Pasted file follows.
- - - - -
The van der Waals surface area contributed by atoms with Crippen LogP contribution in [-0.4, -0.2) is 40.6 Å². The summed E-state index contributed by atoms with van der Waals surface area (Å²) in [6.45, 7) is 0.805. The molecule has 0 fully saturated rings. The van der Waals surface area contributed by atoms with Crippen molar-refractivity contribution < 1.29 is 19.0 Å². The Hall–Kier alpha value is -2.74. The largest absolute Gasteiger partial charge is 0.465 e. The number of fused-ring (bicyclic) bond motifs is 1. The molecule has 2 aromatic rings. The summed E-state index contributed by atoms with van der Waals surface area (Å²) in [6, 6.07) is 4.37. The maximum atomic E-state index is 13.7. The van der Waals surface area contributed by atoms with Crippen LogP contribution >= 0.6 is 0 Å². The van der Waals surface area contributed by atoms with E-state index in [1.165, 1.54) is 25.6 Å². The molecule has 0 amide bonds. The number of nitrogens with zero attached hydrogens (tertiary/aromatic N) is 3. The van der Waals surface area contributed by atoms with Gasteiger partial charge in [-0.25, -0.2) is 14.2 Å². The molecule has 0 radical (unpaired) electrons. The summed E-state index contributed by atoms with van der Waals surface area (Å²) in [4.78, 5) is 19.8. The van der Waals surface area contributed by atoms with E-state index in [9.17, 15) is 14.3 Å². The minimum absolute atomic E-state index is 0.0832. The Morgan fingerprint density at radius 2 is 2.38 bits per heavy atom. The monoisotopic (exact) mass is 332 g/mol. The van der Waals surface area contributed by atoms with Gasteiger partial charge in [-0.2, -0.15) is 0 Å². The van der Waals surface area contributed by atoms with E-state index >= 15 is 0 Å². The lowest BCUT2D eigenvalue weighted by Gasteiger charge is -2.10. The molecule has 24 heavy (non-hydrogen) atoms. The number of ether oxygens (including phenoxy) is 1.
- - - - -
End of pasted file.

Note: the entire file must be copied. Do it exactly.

The van der Waals surface area contributed by atoms with Crippen LogP contribution in [-0.4, -0.2) is 40.6 Å². The summed E-state index contributed by atoms with van der Waals surface area (Å²) in [6.45, 7) is 0.805. The molecule has 0 fully saturated rings. The van der Waals surface area contributed by atoms with Crippen molar-refractivity contribution < 1.29 is 19.0 Å². The Hall–Kier alpha value is -2.74. The largest absolute Gasteiger partial charge is 0.465 e. The number of fused-ring (bicyclic) bond motifs is 1. The molecule has 2 aromatic rings. The summed E-state index contributed by atoms with van der Waals surface area (Å²) in [6, 6.07) is 4.37. The maximum atomic E-state index is 13.7. The van der Waals surface area contributed by atoms with Crippen LogP contribution >= 0.6 is 0 Å². The van der Waals surface area contributed by atoms with E-state index in [1.165, 1.54) is 25.6 Å². The molecule has 0 amide bonds. The number of nitrogens with zero attached hydrogens (tertiary/aromatic N) is 3. The van der Waals surface area contributed by atoms with Gasteiger partial charge in [-0.25, -0.2) is 14.2 Å². The molecule has 0 radical (unpaired) electrons. The summed E-state index contributed by atoms with van der Waals surface area (Å²) in [4.78, 5) is 19.8. The van der Waals surface area contributed by atoms with E-state index in [9.17, 15) is 14.3 Å². The minimum absolute atomic E-state index is 0.0832. The Morgan fingerprint density at radius 2 is 2.38 bits per heavy atom. The monoisotopic (exact) mass is 332 g/mol. The van der Waals surface area contributed by atoms with Gasteiger partial charge in [-0.2, -0.15) is 0 Å². The van der Waals surface area contributed by atoms with E-state index >= 15 is 0 Å². The lowest BCUT2D eigenvalue weighted by Gasteiger charge is -2.10. The molecule has 24 heavy (non-hydrogen) atoms. The number of ether oxygens (including phenoxy) is 1.